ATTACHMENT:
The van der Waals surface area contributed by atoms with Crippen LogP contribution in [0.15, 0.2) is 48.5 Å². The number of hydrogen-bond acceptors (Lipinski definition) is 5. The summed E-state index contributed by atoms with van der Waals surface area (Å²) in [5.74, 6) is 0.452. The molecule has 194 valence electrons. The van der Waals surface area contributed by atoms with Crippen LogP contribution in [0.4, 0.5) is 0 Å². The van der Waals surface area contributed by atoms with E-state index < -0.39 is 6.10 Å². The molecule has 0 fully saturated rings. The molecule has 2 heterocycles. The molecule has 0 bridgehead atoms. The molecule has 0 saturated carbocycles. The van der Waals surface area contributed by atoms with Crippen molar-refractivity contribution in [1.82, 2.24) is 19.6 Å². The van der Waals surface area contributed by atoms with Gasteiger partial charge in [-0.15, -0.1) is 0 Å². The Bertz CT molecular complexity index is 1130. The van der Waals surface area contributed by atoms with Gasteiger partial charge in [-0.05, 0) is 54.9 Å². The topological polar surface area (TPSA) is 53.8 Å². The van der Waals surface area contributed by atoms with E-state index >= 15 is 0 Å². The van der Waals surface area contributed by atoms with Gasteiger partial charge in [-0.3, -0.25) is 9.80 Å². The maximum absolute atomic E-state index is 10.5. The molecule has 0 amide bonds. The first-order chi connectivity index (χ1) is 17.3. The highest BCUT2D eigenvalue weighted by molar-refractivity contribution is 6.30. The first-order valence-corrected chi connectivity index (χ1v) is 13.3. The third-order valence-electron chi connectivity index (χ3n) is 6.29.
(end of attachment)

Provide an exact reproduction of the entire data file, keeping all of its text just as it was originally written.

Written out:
The van der Waals surface area contributed by atoms with Crippen LogP contribution in [0.15, 0.2) is 48.5 Å². The number of hydrogen-bond acceptors (Lipinski definition) is 5. The summed E-state index contributed by atoms with van der Waals surface area (Å²) in [5.74, 6) is 0.452. The molecule has 194 valence electrons. The van der Waals surface area contributed by atoms with Crippen LogP contribution in [0.4, 0.5) is 0 Å². The van der Waals surface area contributed by atoms with E-state index < -0.39 is 6.10 Å². The molecule has 0 fully saturated rings. The molecule has 2 heterocycles. The molecule has 0 bridgehead atoms. The molecule has 0 saturated carbocycles. The van der Waals surface area contributed by atoms with Crippen molar-refractivity contribution in [1.82, 2.24) is 19.6 Å². The van der Waals surface area contributed by atoms with Gasteiger partial charge in [-0.15, -0.1) is 0 Å². The Bertz CT molecular complexity index is 1130. The van der Waals surface area contributed by atoms with Gasteiger partial charge in [-0.05, 0) is 54.9 Å². The topological polar surface area (TPSA) is 53.8 Å². The van der Waals surface area contributed by atoms with E-state index >= 15 is 0 Å². The van der Waals surface area contributed by atoms with Gasteiger partial charge in [-0.3, -0.25) is 9.80 Å². The maximum absolute atomic E-state index is 10.5. The molecule has 0 amide bonds. The first-order chi connectivity index (χ1) is 17.3. The highest BCUT2D eigenvalue weighted by molar-refractivity contribution is 6.30. The first-order valence-corrected chi connectivity index (χ1v) is 13.3. The third-order valence-electron chi connectivity index (χ3n) is 6.29.